This means that Kenya’s already burdened healthcare system could, in the coming weeks, be overwhelmed unless something is done to reverse the trend.
Unlike countries like the US and Italy, which were overwhelmed by infections and deaths in just two months, Kenya has had ample time to not only contain the spread of the virus, but to also prepare its healthcare system.
Some African countries such as Rwanda and Uganda have managed to control infections and are preparing to open up their economies on a sure footing. Nevertheless, governors are pushing for a reopening of the economy albeit gradually due to rising concerns about hardships faced by households and businesses.
“After consultations with my colleagues, we advise President Kenyatta to gradually open the economy,” said Kakamega Governor Wycliffe Oparanya, who is also the chairman of Council of Governors. But even more worrying is the fact that only 23 counties have met the level of preparedness set by President Kenyatta last month that will aid them deal with coronavirus should there be a surge in their jurisdictions.
As of Friday the counties had cumulatively set up 9,300 beds, which is about 30 per cent of the required 30,500 units. In their last situation report, the Ministry of Health revealed that only eight counties submitted contact tracing reports and that 28 with active cases did not submit the reports.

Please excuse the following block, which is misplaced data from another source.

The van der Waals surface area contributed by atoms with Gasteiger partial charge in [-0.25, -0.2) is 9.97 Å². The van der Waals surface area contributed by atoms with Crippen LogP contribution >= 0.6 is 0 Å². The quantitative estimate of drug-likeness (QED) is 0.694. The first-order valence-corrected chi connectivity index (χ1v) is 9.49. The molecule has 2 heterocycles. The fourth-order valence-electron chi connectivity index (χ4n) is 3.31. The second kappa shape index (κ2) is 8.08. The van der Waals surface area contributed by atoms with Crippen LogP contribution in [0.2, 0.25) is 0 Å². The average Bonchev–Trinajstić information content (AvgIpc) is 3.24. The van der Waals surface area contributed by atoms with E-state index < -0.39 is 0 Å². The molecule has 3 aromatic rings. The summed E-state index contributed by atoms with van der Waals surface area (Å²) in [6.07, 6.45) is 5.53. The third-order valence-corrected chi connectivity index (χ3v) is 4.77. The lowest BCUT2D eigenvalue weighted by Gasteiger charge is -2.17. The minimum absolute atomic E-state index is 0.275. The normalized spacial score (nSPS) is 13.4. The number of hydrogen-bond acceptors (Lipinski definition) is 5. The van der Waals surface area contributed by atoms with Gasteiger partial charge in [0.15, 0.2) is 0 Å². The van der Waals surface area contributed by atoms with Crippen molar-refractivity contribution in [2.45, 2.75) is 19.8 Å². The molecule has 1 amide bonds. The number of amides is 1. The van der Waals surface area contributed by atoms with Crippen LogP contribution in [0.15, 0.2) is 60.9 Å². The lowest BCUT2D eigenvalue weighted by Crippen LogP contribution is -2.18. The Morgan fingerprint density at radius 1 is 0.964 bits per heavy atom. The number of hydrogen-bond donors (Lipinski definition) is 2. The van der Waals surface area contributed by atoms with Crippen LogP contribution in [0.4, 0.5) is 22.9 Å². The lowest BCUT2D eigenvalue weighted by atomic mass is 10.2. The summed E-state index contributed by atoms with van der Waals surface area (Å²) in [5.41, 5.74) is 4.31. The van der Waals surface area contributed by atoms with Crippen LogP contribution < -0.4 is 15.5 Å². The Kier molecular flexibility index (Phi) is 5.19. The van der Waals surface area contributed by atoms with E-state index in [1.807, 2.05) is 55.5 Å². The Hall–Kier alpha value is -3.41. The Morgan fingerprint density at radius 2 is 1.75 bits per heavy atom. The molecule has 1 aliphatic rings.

This indicates that as the virus is racing through communities, there is little contact tracing and transmissions may get out of control. What this means is that the country is far away from achieving the preparedness threshold required for the economy to be reopened.
A special team drawn from various security agencies working in collaboration with the Ministry of Health has, however, been proactive ramping up Kenya’s contact tracing ability over the last one month. Mobile phone companies are also helping the triangulation of contacts once a suspected infection has been identified, and tracking them.
It’s this ramping up of contact tracing, plus increased testing capacity, that has enabled the government to increase the number of people tested per day, leading to a spike in those who have turned positive.
Thus for President Kenyatta, today’s announcement will be a choice between protecting the lives of Kenyans or their livelihoods.
Dr Andrew Were, President-elect of the Kenya Medical Association, said the President is in what many consider a catch-22 situation, where leaders, especially in the developing world, have to rethink whether or not to sustain the punishing lockdowns without risking an economic catastrophe, especially for their poorest citizens.
“We have seen an increase in numbers and reports from colleagues in various hospitals that they are overwhelmed, the President has to balance the reopening of the country and ensure the necessary measures are in place to make sure more people are not at risk,” he said.
Dr Majid Twahir, chief of staff at the Aga Khan University Hospital, said so far, hospitals in Nairobi are admitting fairly sick patients, with the asymptomatic ones sent home for home-based care, and this helps in ensuring that the healthcare system is not completely overwhelmed. But he explained that having 300 beds in every county was a great move but the situation needs to be looked at from a different perspective.
“About 80 per cent of patients are asymptomatic, slightly less than 20 per cent have moderate symptoms and may require not only an isolation bed but ones that have oxygen; while 2.5 to five per cent of the patients need critical care, and that is where our problem lies. We don’t just need beds, we need ICU beds,” he said.